Getting to Know T1 High Performance Athlete, Catherine Alcorn
Twenty four years ago two people living in Red Deer Alberta brought home a beautiful baby girl. Their plan? Reinforce the importance of education, the health benefits of sport, and the power of independence and hard work. They registered her in competitive swimming, where she excelled and placed nationally. Her goal was to be an Olympic swimmer in the 100 and 200 butterfly. Unfortunately the universe had other plans. Grade 8 rolled around and while all of the other girls went through massive growth spurts the baby girl who was now an extremely awkward teenager was stuck at a measly five feet. Hours of hard work resulting in a year long plateau devastated our young hero. Coming to terms with the fact that her competitive swimming dream was over, she turned to running. She ran x-country and track and field for her high school and experienced instant success. Little did our ex-swimmer know that despite being able to spend hours in the pool daily, a person shouldn’t spend hours running. Plagued with the beginning of many injuries to come, our hero had to back off from running and try to find something else to fill the empty void. Through the insight of a family friend, the wise parents bought her a road bike for her sweet sixteen and convinced her to try triathlon. They drove her to races across the province, cheering her on as she exited the water first, dropped to last place after the bike and then sprinted her way back up to the podium. Little did they know this was the initial spark of a dream that has only grown with time.
Sport has always been the biggest love of my life. While all of the other kids worried about dating and other childhood problems I was always obsessed with training. The main reason I did so well in school was because my parent’s implemented a rule that if my grades dropped below 90% I wouldn’t be allowed to train until I brought them back up. That was enough motivation for me. My final year of high school I competed in the Canadian Junior Elite Triathlon Circuit, finishing consistently in the top 20. I decided to take the pre-med program at Red Deer College with plans to get into med school after 2 years, compete in triathlon as an elite, find a fellow med school boyfriend, and get married by 24. Life had other plans. After my first year of college, I realized I wanted to be doctor for all the wrong reasons and switched into the Kinesiology program. Triathlon took a back seat as I competed on the College’s x-country and track team, helping them win an ACAC banner as a rookie. I also made the life changing decision to join a crossfit gym. Despite my parents doing the best job they could to reinforce women empowerment and independence I grew up in a town that idealized traditional gender norms. At Ignite Fitness, I witnessed strong women who rejected societies standards. They taught me to be proud of my athletic accomplishments and not to be ashamed of the muscles that accompany intense training. They taught me how to ignore the opinions of others and to focus on my own needs and goals. Triathlon and running started to take a backseat as I threw myself completely into crossfit and Olympic weightlifting.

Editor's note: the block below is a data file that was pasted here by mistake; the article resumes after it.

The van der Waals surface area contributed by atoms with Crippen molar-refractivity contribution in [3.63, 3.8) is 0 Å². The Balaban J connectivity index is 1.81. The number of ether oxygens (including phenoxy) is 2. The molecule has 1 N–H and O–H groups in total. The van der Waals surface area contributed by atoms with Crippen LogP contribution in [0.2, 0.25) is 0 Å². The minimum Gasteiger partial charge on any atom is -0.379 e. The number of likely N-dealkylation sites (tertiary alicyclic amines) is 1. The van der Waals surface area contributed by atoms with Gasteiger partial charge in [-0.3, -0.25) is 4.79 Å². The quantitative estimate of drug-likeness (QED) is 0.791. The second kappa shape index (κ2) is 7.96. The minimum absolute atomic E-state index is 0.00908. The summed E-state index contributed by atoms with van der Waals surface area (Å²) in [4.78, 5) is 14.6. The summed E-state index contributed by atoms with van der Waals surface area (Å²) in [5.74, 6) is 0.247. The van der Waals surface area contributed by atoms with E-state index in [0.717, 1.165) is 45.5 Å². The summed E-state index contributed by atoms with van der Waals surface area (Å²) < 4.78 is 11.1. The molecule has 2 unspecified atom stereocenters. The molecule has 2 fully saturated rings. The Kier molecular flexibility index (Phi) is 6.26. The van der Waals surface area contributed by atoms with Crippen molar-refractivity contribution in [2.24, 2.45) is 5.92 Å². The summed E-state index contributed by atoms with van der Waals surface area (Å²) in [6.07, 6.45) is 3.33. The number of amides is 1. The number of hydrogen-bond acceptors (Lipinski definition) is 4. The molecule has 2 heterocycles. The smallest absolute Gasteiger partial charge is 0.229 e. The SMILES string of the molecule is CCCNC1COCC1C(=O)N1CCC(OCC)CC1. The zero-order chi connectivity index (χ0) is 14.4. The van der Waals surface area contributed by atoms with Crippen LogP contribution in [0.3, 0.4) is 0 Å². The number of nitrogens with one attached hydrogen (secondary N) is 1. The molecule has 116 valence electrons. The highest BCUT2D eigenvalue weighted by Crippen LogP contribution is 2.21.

In 2014, I made the move from Red Deer to Calgary to finish up my degree at the UofC. As much as I loved weightlifting, I started to get the itch to get back into triathlon. I loved the feeling of being able to throw bars weighing more than me around, but there’s nothing quite like the feeling of running on an open trail surrounded by trees - or the feeling you get when you dive into a cold lake as the sun rises, or when biking through the mountains. I decided to join the Krono’s Triathlon Club and fully commit myself to triathlon once again. Unfortunately, my first couple seasons with my new club were a bit of a let down. My first season I suffered a stress fracture, the following I dealt with heart problems and then I was sidelined with tendinitis in my foot. I continued to persevere, hoping all of my hard work would eventually pay off. This past season I finally had a breakthrough. Thanks to my amazing coaches Kyle and Lisa along with my sports doctor and chiropractor I was able to finish on the podium at all of the races I competed in.
Currently I am taking a break from school and working full time, with the plan to apply for a Masters of Science in Physiotherapy next year. I want to be able to help other athletes who are suffering and be apart of their sport journey. Sport wise, I’ve come to terms with the fact that I am probably going to be competing in triathlons until I die. As crazy as it sounds, I wake up every day and giddily check my Training Peaks for what workouts I get to tackle. The more the better. My plans for this season are to focus on the Olympic distance (with some specific time goals) and maybe dabble in some U26 races. Down the road I see myself competing in Ironman 70.3 hopefully as a pro. Big dreams - but I know I have the right coaches, teammates, family and friends to help get me there.